Stock market indices like the FTSE 100 are averages, so the story they tell is only a partial truth. They don’t reflect the experience of an investor in any single share which, as a result of simple arithmetic, is almost certain to be better or worse - often materially so - than the performance of its benchmark index.
I suppose I should not have been surprised, therefore, by the share price charts of many of the companies currently announcing their 2018 results as we navigate earnings season. But I have been struck by just how many widely-held shares have endured a terrible 12 months. Here are just a few of the names which are more than 30% lower than they were a year ago: WPP, BAT, Royal Mail, TUI, Kingfisher, Thomas Cook, Carpetright, Asos, William Hill, Metro Bank, Ted Baker, Purplebricks.
These are not illiquid and volatile smaller companies that you would expect to provide a volatile ride. BAT, for example, is valued at £64bn. But in the past year and a half, its share price has been as high as £55 and as low as £24. Asos is not on the same scale, of course, but it is a leading player in its online fashion niche. You could have bought the shares in 2018 anywhere between £77 and £21.
If you invest in funds (which, like the indices, are a kind of average), or passively track the performance of an entire market through an exchange traded fund (ETF), you are naturally protected from the brutal reality of the stock market’s tendency to overshoot in both directions. That will suit many investors - it is a lot less stressful. But the price you will pay is missing out on the opportunity this volatility provides. It is only because the stock market is inefficient that you can make money in it.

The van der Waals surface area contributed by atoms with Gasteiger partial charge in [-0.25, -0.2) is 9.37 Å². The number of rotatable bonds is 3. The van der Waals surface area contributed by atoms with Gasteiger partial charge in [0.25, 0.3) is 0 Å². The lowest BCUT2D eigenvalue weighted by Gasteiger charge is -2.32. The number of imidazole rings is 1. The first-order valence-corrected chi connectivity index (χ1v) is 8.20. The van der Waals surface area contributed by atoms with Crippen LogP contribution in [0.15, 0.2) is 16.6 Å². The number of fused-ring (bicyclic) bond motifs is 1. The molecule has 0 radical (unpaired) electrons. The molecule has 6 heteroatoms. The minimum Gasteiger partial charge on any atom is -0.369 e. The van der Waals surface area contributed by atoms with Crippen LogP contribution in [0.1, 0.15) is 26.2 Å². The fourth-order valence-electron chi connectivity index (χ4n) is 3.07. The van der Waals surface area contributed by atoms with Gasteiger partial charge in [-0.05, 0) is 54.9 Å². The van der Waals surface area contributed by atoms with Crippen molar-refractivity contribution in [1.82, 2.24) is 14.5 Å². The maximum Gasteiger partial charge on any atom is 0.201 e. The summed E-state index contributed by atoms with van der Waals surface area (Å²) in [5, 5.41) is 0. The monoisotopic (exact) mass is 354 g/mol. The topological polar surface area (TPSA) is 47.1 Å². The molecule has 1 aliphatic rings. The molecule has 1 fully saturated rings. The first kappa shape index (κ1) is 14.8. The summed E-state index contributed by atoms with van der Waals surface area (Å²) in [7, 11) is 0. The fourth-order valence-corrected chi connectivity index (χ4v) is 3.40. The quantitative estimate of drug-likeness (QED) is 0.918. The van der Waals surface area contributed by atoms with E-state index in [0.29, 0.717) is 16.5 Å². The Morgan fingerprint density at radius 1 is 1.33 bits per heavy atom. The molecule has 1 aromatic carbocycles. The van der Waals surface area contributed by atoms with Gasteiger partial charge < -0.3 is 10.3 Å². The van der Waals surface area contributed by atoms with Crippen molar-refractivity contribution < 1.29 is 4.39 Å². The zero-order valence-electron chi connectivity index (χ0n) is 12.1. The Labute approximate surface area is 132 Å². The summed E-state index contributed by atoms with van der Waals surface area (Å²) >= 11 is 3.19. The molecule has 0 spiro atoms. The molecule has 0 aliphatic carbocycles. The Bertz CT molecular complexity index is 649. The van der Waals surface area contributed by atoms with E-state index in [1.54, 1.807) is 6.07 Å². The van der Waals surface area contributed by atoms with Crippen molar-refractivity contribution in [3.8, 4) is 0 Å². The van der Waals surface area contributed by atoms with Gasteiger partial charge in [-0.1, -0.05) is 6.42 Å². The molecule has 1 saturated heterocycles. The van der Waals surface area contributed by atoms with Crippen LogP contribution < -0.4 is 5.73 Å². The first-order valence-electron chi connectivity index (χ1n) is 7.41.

When something dramatic happens, you expect a significant share price movement. But very often big rises or falls simply reflect a shift in sentiment. Take BAT again. There are plenty of plausible reasons to dislike the tobacco sector and BAT in particular. These range from the ethical (its product is a killer) to the regulatory (ditto, complicated by tax and lobbying) and, in this instance, the financial too (BAT’s debts have risen materially since it expanded in America last year). But none of these are exactly unexpected. And with a safe dividend yield of more than 7%, if you are relaxed about the moral position you are taking you are now being well compensated for the risk.
So, as the share price has halved over the past couple of years, a holder of BAT has been confronted with plenty of opportunities to do one of three things with their investment. Once it had fallen by enough that the movement could no longer be dismissed as market noise, an investor had to choose between cutting their loss by selling, buying more or doing nothing. My guess is that the vast majority of investors opted for the last of these.